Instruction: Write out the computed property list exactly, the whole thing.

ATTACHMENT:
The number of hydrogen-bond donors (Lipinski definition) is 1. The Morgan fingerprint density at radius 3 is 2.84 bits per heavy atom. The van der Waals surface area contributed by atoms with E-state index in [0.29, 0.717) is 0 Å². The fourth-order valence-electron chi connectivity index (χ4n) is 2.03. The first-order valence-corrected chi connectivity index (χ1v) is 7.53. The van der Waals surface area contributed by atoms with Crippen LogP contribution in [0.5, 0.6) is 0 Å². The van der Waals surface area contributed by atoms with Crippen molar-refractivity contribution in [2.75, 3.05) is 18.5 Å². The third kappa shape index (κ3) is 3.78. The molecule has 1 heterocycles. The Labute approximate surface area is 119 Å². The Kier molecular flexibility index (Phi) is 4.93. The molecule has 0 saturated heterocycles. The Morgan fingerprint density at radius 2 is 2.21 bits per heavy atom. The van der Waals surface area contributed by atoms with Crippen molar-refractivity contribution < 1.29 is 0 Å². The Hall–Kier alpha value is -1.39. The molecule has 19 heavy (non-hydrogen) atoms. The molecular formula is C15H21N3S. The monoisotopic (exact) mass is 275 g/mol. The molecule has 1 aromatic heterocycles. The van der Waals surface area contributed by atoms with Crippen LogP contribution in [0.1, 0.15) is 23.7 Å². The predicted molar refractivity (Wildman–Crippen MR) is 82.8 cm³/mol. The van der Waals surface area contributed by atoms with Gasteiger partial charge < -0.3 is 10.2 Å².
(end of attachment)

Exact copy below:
The number of hydrogen-bond donors (Lipinski definition) is 1. The Morgan fingerprint density at radius 3 is 2.84 bits per heavy atom. The van der Waals surface area contributed by atoms with E-state index in [0.29, 0.717) is 0 Å². The fourth-order valence-electron chi connectivity index (χ4n) is 2.03. The first-order valence-corrected chi connectivity index (χ1v) is 7.53. The van der Waals surface area contributed by atoms with Crippen LogP contribution in [0.5, 0.6) is 0 Å². The van der Waals surface area contributed by atoms with Crippen molar-refractivity contribution in [2.75, 3.05) is 18.5 Å². The third kappa shape index (κ3) is 3.78. The molecule has 1 heterocycles. The Labute approximate surface area is 119 Å². The Kier molecular flexibility index (Phi) is 4.93. The molecule has 0 saturated heterocycles. The Morgan fingerprint density at radius 2 is 2.21 bits per heavy atom. The van der Waals surface area contributed by atoms with Crippen molar-refractivity contribution < 1.29 is 0 Å². The Hall–Kier alpha value is -1.39. The molecule has 19 heavy (non-hydrogen) atoms. The molecular formula is C15H21N3S. The monoisotopic (exact) mass is 275 g/mol. The molecule has 1 aromatic heterocycles. The van der Waals surface area contributed by atoms with Crippen LogP contribution in [0.1, 0.15) is 23.7 Å². The predicted molar refractivity (Wildman–Crippen MR) is 82.8 cm³/mol. The van der Waals surface area contributed by atoms with Gasteiger partial charge < -0.3 is 10.2 Å².